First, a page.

Respect, Sergey, for taking this with humour, probably the only valid response here apart from ignoring the trolls. Unfortunately, I can’t always be that decent and above things. Megan does not deserve a reply this long, but it goes out representatively to all the millions of other trolls out there just like her:

      Please, Megan, do everyone a favour, get lost and don’t show up on any other website, ever again. You don’t deserve people’s goodwill or help, or the results of their work, because you’re an ungrateful drain of resources, siphoning energy out of people without ever giving anything back. You don’t have a way to earn people’s respect by doing something positive, so you resort to being offensive to at least earn their attention. I guess it worked on me. You’re not capable of contributing anything constructive to the world, so lay off the ones who are, and be absolutely silent until you have something to say that is of any value to anyone, whatsoever.

  4. Thanks so much! This will fix one of the many things I really HATE about Win 8! Win 8 seems like they were told to come up with things that were very different on every detail of windows, whether it makes sense and is intuitive and natural for the human brain. I also really hate that the start screen comes up 1st, & that the start menu is in huge “tiles” instead of a list where I can see most or all apps at a glance, AND I hate that many apps can’t be closed or turned off, so they must shutdown by themselves after ? minutes, I guess. There is more I hate about Win 8, but I’ll stop here. lol:) Again, much thanks!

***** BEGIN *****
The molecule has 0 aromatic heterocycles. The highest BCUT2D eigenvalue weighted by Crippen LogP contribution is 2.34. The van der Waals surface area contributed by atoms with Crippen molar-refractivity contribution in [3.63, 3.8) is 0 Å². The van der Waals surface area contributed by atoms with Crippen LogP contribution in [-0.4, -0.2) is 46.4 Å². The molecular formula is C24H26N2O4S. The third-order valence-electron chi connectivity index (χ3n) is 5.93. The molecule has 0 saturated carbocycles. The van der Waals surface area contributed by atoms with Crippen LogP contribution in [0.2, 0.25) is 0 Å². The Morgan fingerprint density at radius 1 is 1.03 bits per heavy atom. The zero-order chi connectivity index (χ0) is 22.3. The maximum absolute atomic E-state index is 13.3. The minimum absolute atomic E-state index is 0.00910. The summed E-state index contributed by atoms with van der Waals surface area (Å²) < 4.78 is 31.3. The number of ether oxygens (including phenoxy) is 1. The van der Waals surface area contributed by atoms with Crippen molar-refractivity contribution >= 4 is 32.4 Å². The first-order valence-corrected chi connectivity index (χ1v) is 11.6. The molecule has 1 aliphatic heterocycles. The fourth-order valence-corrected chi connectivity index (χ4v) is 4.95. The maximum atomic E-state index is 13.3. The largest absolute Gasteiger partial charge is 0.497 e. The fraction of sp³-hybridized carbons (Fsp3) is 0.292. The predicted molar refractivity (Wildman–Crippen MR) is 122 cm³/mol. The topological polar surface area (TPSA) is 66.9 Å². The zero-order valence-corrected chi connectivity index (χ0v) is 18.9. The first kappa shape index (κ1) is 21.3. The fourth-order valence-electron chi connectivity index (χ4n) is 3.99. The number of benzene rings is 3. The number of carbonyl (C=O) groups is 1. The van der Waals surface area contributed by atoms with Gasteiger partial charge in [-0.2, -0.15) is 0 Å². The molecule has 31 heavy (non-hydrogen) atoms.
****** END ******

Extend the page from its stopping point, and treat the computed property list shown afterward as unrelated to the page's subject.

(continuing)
5. Gracias lo descargue y funciono bien, yo tenia un problema puse por defecto el administrador de tareas del tuneup 2013 y cuando lo desinstale no me queria abrir el administrador de tareas instale este archivo y ya funciona todo bien

  6. Hey this trick is extremely cool. I hated the new slow and user unfriendly Windows 8 Task Manager. Replaced it quickly with the classic one.

  7. TY, very helpful article. I donated a few bucks. Hope to see the tutorial for the msconfig fix soon.